Bacterial motors carefully studied:flagellum enzymes (Introduction)

by David Turell @, Tuesday, September 12, 2017, 18:21 (255 days ago) @ David Turell

Found on the surface of flagella, this enzyme can attack the organism the bacterium is infecting. This adds to the complexity of the flagellum which is a tiny motor:

"Researchers have discovered a new class of enzymes in hundreds of bacterial species, including some that cause disease in humans and animals. The discovery provides new insights into how bacteria invade their hosts.


"'What we found in this case is that many bacteria have repurposed their flagella to function as protein-degrading enzymes. There are thousands of these enzymes, making this potentially one of the largest enzyme structures known."

"Bacterial flagella are filaments composed of around 20,000 proteins that link up together and form structures about 10 micrometers long -- roughly one-tenth the width of a human hair. While they can differ structurally, most flagella help with propulsion, and in some cases, they can attach bacteria to host cells. The discovery of flagella as enzymes means that some of them can also break down tough bonds in cells and tissues.

"We think that these enzymatic flagella may help some bacteria degrade and move through viscous environments. Interestingly, scientists have tried engineering flagella with this functionality before, but until now, we didn't know that nature already did this," said Doxey, a member of the Centre for Bioengineering and Biotechnology at Waterloo.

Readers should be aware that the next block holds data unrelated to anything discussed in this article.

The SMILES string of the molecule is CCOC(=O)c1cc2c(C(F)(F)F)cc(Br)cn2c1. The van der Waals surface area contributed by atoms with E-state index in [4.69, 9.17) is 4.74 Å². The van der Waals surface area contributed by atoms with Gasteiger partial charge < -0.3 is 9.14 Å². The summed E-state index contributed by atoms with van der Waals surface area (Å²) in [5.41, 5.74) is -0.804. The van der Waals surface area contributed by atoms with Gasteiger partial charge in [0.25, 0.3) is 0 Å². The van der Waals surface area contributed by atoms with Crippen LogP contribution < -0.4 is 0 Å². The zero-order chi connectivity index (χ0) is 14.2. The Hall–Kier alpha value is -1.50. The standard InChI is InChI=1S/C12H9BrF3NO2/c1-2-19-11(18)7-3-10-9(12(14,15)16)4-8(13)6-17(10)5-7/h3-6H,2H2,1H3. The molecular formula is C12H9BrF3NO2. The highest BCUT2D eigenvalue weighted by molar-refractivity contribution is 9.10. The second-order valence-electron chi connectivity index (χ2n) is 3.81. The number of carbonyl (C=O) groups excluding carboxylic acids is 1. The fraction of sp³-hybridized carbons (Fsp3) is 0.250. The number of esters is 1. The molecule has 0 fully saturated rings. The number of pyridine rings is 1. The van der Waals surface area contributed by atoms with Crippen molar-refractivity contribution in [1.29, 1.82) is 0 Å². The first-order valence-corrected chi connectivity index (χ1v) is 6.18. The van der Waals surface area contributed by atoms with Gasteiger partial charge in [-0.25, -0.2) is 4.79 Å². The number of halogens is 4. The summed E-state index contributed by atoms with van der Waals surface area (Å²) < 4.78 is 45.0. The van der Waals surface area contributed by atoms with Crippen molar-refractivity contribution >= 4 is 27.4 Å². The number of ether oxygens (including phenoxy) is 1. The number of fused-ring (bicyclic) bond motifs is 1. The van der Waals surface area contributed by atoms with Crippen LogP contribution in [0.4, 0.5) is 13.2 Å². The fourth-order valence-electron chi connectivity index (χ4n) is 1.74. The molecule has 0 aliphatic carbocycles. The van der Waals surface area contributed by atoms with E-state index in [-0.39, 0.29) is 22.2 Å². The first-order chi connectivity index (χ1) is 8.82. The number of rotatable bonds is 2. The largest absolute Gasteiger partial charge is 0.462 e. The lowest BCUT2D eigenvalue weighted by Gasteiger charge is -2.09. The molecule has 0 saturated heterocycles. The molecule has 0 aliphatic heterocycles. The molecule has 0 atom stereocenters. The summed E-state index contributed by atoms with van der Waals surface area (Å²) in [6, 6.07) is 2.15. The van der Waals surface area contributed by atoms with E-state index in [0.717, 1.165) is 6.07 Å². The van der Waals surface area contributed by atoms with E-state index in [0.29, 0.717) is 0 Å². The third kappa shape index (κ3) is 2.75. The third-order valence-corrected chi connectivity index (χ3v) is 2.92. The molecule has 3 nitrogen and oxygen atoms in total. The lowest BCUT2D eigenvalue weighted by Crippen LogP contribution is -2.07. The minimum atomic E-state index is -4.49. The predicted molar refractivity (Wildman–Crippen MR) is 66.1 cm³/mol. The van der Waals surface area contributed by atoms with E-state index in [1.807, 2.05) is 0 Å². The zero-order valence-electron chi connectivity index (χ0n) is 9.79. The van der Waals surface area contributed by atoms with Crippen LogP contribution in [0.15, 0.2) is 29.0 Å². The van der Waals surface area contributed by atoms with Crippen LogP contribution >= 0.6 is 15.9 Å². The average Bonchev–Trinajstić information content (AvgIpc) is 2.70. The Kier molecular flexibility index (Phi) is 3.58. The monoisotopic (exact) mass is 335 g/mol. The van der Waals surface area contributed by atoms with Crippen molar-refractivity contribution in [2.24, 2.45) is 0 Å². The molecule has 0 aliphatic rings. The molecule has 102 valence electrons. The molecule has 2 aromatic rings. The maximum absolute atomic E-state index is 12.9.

"To test whether these new enzymatic flagella are active, scientists examined Clostridium haemolyticum, a pathogen that's highly fatal in cows and sheep, and isolated the flagella. This pathogen has numerous flagella on one cell. They found that the flagella are capable of breaking down proteins found in cow liver -- precisely where the organism infects.

"The researchers also found the enzymes in bacteria that inhabit the human gut. Further research is needed to determine whether they play a beneficial or harmful role in humans."

Conclusion from the study:

"our findings provide a fascinating and multilayered story of molecular evolution, involving not only protein domain recombination, but also lateral gene transfer. First, a collagenase-related gene appears to have inserted into a flagellin hypervariable region, presumably within a collagenase-containing lineage such as Clostridium. This is consistent with numerous studies that have documented intragenic recombination in flagellins, which serves as a mechanism for antigenic diversification. It is reasonable to assume that this domain insertion likely happened after the evolution of microbial collagenase and MMP-like proteins. The proteolytic flagellin gene then spread to other microorganisms through lateral transfer "

Comment: Enzymes are giant complex molecules. This one contains zinc. This adds to the known complexity of flagella. It cannot have developed by chance evolution, as it is irreducibly complex.

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